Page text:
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Doc Five: The best two-sport college football/basketball players – No. 2, Charlie Ward

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(USA Today Sports Images)

This offseason we will count down various topics from Monday through Friday, bringing you the top five of the important and definitely some not so important issues in college football. It's the Doc Five, every week until we will thankfully have actual games to discuss.

THE BEST TWO-SPORT COLLEGE FOOTBALL/BASKETBALL PLAYERS

NO. 2, CHARLIE WARD

To have the type of athletic career Charlie Ward did takes a nearly unfathomable skill set.

Some skills translate between playing quarterback in football and point guard in basketball. Speed, vision, ability to make quick decisions, leadership – they work well in both positions. But just because you're good at one doesn't mean you can do both. You couldn't stick Aaron Rodgers at point guard and expect much. Chris Paul is a magician at point guard, but you might not want him under center in football.

Ward had an astonishing career that probably doesn't get enough attention.

In 1993 he completed 69.5 percent of his passes for 3,032 yards and 27 touchdowns, with only four interceptions as he led the Seminoles to a national title. He was an electric player who, as Florida State says, won literally every award in 1993 that he was eligible for, including the Heisman Trophy. There's no reason he couldn't have been a NFL star. He was considered small, but even if he was a little shorter than his listed 6-2, Russell Wilson and Drew Brees have done just fine without ideal size. He was elusive when he wanted to run, and was an accurate and strong passer. But, hearing he wouldn't be a first-round pick in the NFL (in part because of his size, but also in part because teams knew he also had basketball dreams), he decided to go have a long NBA career instead.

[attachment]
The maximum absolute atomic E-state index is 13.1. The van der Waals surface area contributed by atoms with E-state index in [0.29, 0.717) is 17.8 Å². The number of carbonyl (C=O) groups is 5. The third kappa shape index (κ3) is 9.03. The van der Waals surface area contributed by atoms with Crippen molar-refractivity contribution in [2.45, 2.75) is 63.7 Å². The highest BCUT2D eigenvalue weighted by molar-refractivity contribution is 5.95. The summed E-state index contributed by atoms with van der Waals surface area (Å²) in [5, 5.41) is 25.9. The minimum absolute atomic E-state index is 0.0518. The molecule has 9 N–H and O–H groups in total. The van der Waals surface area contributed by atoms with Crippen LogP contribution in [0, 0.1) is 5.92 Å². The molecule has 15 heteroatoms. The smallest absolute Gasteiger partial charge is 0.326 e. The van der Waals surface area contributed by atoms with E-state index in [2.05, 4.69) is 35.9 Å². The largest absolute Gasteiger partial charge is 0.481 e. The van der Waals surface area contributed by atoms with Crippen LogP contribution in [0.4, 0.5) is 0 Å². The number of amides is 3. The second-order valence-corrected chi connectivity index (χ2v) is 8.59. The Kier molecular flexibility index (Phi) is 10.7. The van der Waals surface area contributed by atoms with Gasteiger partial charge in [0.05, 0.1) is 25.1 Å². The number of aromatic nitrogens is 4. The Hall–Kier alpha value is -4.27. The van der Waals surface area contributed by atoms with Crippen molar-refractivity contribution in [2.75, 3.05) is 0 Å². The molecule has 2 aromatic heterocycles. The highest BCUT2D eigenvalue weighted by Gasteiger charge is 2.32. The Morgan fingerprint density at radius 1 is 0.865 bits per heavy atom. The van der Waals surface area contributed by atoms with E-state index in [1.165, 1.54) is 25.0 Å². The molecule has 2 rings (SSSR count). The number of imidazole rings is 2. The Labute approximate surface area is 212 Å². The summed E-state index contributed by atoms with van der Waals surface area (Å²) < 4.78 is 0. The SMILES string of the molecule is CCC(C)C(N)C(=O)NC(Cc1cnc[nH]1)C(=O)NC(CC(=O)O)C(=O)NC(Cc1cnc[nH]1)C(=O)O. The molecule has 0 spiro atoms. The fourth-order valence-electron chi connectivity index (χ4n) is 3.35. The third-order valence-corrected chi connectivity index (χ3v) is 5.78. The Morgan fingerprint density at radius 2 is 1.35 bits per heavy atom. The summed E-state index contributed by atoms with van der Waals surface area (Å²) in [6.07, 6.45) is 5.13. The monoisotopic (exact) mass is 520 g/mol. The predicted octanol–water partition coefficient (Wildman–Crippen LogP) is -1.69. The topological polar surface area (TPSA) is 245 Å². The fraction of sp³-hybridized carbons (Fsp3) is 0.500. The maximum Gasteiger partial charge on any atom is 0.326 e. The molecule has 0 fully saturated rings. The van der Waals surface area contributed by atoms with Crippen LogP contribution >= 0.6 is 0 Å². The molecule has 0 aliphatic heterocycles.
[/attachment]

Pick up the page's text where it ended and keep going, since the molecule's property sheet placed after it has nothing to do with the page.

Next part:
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(USA Today Sports Images)

Ward played 11 NBA seasons as a reliable point guard, mostly with the Knicks. He was a starter on the 1999 team that went to the NBA Finals. He never averaged double-digit points in any season, but let's not quibble about Ward's greatness. This was one of the best college quarterbacks ever starting for a Knicks team that made the NBA Finals. That's pretty unbelievable in retrospect.

Ward didn't just give up football, pick up basketball and land with the Knicks. He was a fine college hoops player. In 1991, his insertion into the starting lineup sparked a run to the NCAA tournament for Florida State, as the Seminoles won 12 of their last 17 games after he was named starter. The Seminoles made the sweet 16 a year later. Then in 1993, with Ward starting alongside future NBA players like Sam Cassell, Doug Edwards and Bob Sura, Florida State went to the elite eight before being beaten by Kentucky.

Ward's 238 steals in a career is still a Florida State record. In 1992 he hit 45.8 percent of his 3-point shots, still the third best mark in Florida State history, and his 396 career assists are No. 7 on the school list. He also added 8.1 points a game on a supremely talented college team.

It's a shame Ward never got a chance to play in the NFL. The NFL has never been very open minded or radical, especially in the early 1990s when teams had no idea what to do with a quarterback of Ward's unique abilities. Ward would be a hit in the NFL these days, just like Johnny Manziel will be very soon. But circumstances led Ward to the NBA, where he pulled off a trick that makes him a legend among two-sport stars.

Previously on the Doc Five:
No. 5, Jackie Robinson
No. 4, Tony Gonzalez
No. 3, Terry Baker

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